Document Type : Research Article
Department of Foreign Languages and Linguistics, Faculty of Letters and Humanities, Shiraz University, Shiraz, Iran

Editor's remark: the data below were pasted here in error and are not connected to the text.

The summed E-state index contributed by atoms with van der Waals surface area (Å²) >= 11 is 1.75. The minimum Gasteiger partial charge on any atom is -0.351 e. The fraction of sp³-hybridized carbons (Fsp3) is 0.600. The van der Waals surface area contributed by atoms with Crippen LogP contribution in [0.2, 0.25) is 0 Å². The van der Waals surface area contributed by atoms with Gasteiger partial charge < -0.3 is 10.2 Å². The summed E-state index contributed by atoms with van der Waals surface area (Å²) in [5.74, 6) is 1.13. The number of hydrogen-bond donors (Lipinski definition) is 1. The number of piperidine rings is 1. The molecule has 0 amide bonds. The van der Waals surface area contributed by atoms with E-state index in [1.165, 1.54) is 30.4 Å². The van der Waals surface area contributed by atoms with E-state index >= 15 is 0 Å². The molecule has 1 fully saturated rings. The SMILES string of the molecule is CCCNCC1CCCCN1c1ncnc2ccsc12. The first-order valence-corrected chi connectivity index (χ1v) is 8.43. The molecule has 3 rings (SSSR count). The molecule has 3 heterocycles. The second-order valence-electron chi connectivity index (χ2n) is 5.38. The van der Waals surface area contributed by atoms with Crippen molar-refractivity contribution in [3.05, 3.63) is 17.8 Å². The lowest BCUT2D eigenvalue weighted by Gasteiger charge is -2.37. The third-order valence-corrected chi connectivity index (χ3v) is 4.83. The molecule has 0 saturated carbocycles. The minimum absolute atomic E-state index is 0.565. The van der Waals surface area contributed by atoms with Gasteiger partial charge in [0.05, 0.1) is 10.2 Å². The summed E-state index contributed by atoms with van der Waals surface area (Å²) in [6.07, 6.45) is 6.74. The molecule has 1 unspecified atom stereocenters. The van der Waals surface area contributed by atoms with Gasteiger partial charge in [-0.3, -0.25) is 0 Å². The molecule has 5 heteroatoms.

This study aimed to explore various types of positioning used by master's students in supervisor-supervisee dyads. Conducting a mixed-methods conversion design with a multiple case study as its qualitative phase, we collected data by asking three TEFL master’s students to share with us all their supervisors’ feedback, messages, and supervisory interactions. To track patterns of positioning, in-depth interviews and metalinguistic commentaries were utilized. Analysis of the data using the Appraisal model indicated that two of the supervisors positioned themselves as authoritative and inarguable within the dyad, which caused their supervisees to reposition themselves from novice researchers to passive students. The supervisees, in turn, positioned these professors as unapproachable and irresponsible. On the other hand, while the third professor offered enough space to his supervisee to position herself as an independent scholar, she retained her passive position throughout the process, thereby suggesting that positioning was influenced by both academic discursive practices and non-academic factors. Overall, despite being a sin qua non of scholarly identity formation, fruitful supervisory relationships could not be fostered among the present participants. Hence, it is suggested that institutional policy makers and educational departments specify clear-cut road maps defining roles and responsibilities of all parties involved in supervisory interactions.